In one embodiment for static state, the first server instance receives a request to execute commands and, before or during execution of the commands, detects that a transaction in the request includes not only transactional commands that commit changes to the database, but also commands that change a state of the session but may not commit any changes to the database. Not all requests include transactional commands, let alone transactional commands that set non-transactional session state. Many applications by default do not set non-transactional session state in transactions or at least agree not to rely on (or later use) any non-transactional session state that was set during transactions. Transactions that do not set non-transactional session state may be purged as they are completed such that these transactions are not repeated.
In one embodiment for dynamic state, upon detecting that a committed transaction sets non-transactional session state, the first server instance may then determine whether or not later commands in that request use the non-transactional session state. If later commands in the request do not use the non-transactional session state, then the non-transactional session state may be purged with the transaction on or after completion of the transaction. The purging occurs when the first server instance sends an instruction to the client to delete information about the transaction, which may be stored in a first data structure such as a queue. In this scenario, because the state and the transaction are purged, and because the state is not used by later commands in the request, commands in the request may be replayed without rebuilding the state and without repeating the transaction.
In one embodiment for dynamic state, if later commands in the request may use the non-transactional session state, then the non-transactional session state cannot be purged along with the transaction when the transaction is completed. In this case, the first server instance may send information to the client that describes command(s) that, if executed, would set the non-transactional session state without repeating the transaction. In one example, these commands may include many or all commands from the transaction without taking locks and excluding commit operation(s). In other words, even though the transaction has completed, the first server instance may send, to the client, the commands of the transaction followed by a rollback operation. The commands may be further processed to execute no transactional actions such as taking out locks on shared data objects in the database, modifying data, and also do not violate integrity constraints.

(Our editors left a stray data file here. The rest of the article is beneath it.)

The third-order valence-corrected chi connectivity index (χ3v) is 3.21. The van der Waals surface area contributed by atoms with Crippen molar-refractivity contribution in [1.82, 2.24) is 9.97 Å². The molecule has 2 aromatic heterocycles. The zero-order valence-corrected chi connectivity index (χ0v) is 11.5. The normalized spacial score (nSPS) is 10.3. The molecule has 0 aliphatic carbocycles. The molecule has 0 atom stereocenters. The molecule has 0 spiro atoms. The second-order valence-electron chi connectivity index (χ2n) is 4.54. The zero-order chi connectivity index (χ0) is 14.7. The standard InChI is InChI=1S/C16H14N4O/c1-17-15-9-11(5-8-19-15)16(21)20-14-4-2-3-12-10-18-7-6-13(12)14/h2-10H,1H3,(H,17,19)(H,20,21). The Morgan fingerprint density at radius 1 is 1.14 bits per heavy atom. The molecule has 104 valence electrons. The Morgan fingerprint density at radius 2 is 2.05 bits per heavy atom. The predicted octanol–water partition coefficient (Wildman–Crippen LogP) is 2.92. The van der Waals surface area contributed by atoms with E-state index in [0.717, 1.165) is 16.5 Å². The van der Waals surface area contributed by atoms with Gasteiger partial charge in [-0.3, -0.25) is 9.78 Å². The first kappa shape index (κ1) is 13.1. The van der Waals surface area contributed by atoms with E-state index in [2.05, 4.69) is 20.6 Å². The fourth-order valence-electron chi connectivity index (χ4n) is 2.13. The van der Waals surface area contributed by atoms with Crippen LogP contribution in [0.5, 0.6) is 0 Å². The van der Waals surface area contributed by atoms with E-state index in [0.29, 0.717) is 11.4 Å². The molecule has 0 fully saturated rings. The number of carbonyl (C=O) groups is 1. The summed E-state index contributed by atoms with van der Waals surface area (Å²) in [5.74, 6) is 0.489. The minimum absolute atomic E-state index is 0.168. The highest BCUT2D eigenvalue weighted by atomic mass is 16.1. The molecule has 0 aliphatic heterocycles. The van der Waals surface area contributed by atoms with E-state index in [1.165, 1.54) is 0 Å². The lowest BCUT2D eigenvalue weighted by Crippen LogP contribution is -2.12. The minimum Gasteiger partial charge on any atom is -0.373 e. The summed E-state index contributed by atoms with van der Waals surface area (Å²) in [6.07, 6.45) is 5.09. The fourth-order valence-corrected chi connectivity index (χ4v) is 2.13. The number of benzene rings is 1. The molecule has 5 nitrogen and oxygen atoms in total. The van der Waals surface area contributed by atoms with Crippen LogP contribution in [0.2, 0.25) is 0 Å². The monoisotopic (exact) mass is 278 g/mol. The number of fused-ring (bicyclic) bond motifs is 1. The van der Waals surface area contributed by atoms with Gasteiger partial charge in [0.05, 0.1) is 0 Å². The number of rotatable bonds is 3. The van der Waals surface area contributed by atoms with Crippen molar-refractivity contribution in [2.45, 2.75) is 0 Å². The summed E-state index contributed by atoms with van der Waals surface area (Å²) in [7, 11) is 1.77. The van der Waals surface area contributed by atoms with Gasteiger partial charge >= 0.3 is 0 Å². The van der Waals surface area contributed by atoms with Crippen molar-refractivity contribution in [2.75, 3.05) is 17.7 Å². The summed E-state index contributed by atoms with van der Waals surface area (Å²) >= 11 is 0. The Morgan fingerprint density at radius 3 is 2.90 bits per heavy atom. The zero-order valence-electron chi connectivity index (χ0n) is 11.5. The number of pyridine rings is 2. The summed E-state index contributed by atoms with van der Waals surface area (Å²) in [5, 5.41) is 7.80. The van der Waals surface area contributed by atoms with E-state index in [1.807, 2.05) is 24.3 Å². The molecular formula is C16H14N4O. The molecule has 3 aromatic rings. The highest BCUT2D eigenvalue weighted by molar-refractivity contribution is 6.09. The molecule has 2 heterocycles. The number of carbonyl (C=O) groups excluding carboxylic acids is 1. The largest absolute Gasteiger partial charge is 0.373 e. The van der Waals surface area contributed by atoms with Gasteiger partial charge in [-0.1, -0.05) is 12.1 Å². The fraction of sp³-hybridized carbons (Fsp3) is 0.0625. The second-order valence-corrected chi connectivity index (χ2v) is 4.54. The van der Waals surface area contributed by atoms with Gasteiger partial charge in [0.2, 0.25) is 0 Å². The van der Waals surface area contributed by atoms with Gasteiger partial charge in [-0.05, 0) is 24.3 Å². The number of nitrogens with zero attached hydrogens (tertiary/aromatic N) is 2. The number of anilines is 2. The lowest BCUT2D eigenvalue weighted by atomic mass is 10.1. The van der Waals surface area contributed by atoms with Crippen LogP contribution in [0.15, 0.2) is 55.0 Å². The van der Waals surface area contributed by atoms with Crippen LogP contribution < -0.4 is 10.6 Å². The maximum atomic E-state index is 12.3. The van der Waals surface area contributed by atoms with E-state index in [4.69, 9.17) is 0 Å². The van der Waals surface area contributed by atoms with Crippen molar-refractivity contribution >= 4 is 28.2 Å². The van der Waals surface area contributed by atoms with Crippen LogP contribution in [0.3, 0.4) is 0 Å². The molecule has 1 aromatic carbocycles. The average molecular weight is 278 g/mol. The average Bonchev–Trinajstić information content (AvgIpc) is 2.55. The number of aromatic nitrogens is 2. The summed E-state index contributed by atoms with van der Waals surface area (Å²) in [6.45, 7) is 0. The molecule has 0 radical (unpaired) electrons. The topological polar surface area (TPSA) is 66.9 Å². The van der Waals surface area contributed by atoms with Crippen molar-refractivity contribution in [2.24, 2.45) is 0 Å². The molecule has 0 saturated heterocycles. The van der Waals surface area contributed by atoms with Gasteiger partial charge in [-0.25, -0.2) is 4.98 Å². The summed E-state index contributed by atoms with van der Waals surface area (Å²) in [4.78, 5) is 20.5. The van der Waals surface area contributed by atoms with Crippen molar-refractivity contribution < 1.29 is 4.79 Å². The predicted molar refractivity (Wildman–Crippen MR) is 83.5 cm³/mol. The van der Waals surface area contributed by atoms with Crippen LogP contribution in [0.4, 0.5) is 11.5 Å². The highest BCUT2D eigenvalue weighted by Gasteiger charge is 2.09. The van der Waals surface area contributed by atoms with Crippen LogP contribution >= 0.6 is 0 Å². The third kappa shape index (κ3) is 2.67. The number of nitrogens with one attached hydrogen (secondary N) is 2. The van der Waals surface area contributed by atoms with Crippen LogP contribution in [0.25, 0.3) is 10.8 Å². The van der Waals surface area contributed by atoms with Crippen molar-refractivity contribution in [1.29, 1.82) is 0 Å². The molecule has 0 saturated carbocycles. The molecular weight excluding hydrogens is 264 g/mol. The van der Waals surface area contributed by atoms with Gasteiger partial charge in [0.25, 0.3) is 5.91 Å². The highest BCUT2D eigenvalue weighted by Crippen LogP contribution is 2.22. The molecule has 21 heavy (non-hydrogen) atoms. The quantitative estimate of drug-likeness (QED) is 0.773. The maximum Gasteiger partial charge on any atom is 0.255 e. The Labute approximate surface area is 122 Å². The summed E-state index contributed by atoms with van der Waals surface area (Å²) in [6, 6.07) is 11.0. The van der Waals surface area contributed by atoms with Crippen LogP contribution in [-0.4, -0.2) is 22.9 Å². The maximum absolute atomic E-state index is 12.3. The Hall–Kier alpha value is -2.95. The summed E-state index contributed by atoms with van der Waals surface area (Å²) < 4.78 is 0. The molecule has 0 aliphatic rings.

In one embodiment for dynamic state, if later commands in the request may use the non-transactional session state, and if the non-transactional session state cannot be restored without committing the transaction, then the first server instance determines a checkpoint at which a later command may rely on the non-transactional session state. The server may instruct the client to record specialized commands that did not appear in the transaction but that are useable by a second server instance to restore the non-transactional session state change made by the transaction. In one example, the state is recorded as a full or delta of the state change made by the transaction using transparent session migration. This state change may be represented by one or more commands that effectuate the state change without repeating any transactions.
For dynamic state, consider an example where a request includes SELECT, INSERT, ALTER, PL/SQL, COMMIT, and SELECT statements, in that order. The first SELECT may be placed in a non-transactional queue. The INSERT may be placed in a transactional queue along with the ALTER and PL/SQL, which was executed during the transaction. Execution of the COMMIT causes the transactional queue to be cleared when operating in static mode. If the ALTER and PL/SQL made only non-transactional changes these may be placed into the non-transactional queue. This process leaves the transactional queue empty and the first SELECT, PL/SQL and ALTER in the non-transactional queue.
In another example, if non-transactional state changed within the transaction and the commands cannot be located to the non-transactional queue then in one embodiment, the server instance may direct the client to purge all queues and disable replay until the end of the request. Replay would be re-enabled when the next request begins. Replay is disabled only when a non-transactional state change is detected inside a transaction that successfully commits and that non-transactional state is relied on by a later command. Replay is disabled either at the commit, or at the command that relies on that state. Most requests contain no more than one commit and have commit as the last statement, and, at least in these cases, disabling is not an issue. Disable is an effective technique for web requests as it incurs no burden at runtime.
For requests that execute commit and if an outage occurs immediately after the commit executes but the commit outcome and directives are not received by the client, then replay returns the committed state. In this way the user or application does know the outcome of the last transaction. When using static state, the transaction queue is purged and capture for that request continues until the request ends. When using dynamic state, after a successful commit replay is either disabled or a third set of commands is maintained to restore that state.